So, I jumped in. As a special education teacher, I was able to help the staff understand some of the unique needs I had already observed. Mom was able to get questions answered in terms she understood. The 7-year-old won’t be able to start school until Monday, mainly because of the many pieces must be in place for him to be safe.

I am really glad this mom reached out. She’s doing something most of us wouldn’t dream of doing….taking in children who have nowhere else to go. She’s going the extra mile to be an anchor for these kids whose lives were turned upside down. And she’s willing to learn more about Autism instead of refusing to take the kids. That is an amazing person.

 

Explain

How can I try to explain, when I do he turns away again.
It’s always been the same, same old story.
From the moment I could talk I was ordered to listen.
Now there’s a way and I know that I have to go away.
I know I have to go.~ Cat Stevens

In the song, the artist is having a conversation between a father and son. Here, I want you to think about the words in a different context. It’s no secret I have multiple medical issues. I recently had a “minor” procedure that, now entering week 3, has wreaked havoc with my life.  Combined with some medication changes, I literally have no life right now.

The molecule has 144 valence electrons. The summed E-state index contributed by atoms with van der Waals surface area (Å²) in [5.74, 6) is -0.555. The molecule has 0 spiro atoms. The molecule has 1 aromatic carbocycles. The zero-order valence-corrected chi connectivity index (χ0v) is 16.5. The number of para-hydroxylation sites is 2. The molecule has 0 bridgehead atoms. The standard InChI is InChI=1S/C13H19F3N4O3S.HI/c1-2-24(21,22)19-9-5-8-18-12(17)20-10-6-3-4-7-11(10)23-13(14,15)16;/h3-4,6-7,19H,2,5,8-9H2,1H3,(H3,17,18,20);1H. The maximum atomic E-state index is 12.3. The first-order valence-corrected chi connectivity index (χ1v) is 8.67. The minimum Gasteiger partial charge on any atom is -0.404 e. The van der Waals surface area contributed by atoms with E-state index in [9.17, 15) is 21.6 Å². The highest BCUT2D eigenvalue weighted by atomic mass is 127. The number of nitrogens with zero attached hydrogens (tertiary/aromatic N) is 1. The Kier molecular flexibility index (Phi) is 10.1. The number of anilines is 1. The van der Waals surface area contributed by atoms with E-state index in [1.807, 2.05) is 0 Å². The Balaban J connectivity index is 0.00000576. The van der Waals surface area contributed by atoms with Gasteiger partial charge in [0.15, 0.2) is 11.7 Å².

So what do those words mean? I’m tired of explaining myself. It’s hard enough when I feel well. When I don’t, well, it sucks to have to keep repeating myself. Over and over to different doctors because for some reason, they can’t read notes. They refuse to listen to me. They refuse to listen to each other. It’s like shouting to the vast oceans.